July 13, 2011
I started this warp with only one thing in mind. A SUCCESSFUL warp. I was having a dry spell with my creativity AND my warping. It was supposed to be plain double weave, but I turned it into another double weft double weave piece. FIVE feet of it. I am very tired of blue and brown. LOL
In talking to my friend, Dana, I discovered that she needed a strap so she could tie up to various places to do her backstrap weaving. Mostly to the door knob of her closet. So I decided to make her one. Tying up to a door knob is kind of tricky, you need the piece to tie on where it won't slip off when you pull back on the warp with your body. You also need a way to tie it up to the loom bars themselves. For those of you who don't know, you really need to do a wider piece to keep it from flipping and flopping around. Or if you are doing a narrow piece you can use a shorter loom bar at the far end where you use the strap to tie up to the door knob.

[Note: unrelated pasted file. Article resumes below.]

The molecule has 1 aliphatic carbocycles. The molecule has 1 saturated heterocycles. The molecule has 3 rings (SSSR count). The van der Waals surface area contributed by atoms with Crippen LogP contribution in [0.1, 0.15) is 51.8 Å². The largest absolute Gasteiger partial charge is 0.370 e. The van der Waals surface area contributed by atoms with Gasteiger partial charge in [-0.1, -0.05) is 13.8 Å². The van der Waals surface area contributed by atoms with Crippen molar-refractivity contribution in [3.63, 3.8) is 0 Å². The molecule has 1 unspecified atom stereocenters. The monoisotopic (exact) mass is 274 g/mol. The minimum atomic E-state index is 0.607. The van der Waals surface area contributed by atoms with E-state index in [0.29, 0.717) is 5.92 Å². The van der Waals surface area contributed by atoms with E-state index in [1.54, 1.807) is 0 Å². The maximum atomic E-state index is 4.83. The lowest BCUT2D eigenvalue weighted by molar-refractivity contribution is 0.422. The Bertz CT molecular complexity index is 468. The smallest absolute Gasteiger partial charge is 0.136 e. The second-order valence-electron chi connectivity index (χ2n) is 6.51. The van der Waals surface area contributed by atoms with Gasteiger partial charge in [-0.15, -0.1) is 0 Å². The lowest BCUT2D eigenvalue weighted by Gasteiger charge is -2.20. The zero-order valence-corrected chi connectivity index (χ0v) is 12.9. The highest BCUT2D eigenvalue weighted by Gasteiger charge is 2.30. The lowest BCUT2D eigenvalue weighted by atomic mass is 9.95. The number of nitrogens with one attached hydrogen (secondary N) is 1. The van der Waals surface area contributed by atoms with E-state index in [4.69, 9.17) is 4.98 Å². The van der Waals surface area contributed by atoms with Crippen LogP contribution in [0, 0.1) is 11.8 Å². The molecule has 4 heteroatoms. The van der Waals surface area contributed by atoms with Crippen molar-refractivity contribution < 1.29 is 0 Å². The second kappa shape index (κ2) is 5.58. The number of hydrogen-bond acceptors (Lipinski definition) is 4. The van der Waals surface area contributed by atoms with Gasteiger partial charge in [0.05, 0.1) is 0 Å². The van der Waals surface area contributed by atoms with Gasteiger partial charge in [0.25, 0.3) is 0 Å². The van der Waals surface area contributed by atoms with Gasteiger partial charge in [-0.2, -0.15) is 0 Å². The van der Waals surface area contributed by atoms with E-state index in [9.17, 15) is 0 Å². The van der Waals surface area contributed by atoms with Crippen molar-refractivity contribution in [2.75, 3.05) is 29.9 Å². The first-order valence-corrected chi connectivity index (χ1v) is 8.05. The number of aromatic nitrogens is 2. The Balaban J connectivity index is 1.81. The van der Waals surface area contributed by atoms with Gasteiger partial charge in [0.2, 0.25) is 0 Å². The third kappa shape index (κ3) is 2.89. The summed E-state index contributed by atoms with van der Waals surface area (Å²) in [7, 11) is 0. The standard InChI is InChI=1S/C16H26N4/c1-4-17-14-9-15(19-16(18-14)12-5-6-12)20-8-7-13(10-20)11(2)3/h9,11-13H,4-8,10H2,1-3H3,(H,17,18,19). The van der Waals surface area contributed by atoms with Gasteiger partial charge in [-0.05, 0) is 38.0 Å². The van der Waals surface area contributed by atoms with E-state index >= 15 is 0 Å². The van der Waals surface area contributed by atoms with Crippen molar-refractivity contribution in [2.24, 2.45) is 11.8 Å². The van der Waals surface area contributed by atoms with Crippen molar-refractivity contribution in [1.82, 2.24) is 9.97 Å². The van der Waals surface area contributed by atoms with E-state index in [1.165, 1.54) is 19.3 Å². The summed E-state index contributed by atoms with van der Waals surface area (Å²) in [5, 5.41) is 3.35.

I have not learned how to weave a piece end to end with no waste and no fringe. You see it is very tough to do this, you eventually end up needle weaving because your shed space is so small at the end. This also has to do with the fact that I am no longer scared to death of using my sewing machine to hem them. Not knowing what I was going to do with the strap I really didn't leave enough fringe at the start to use for ties, like I do with my own strap, The strap is also shorter than mine, so I had to be innovative to make it work.
Here is what I came up with. After I tied the knot it was even shorter :-(, bummer. So I braided a 12 ft. long tie and added length to it that way. I haven't given it to her yet, but hopefully at class we will try it out. Modifications may have to be made.
Myself I use c clamps on my dresser to tie up, so I am not sure how it will work. There are no doorknobs conducive to backstrap weaving in my room.
Here are a few pictures. I will let you know how it works when she tries it out.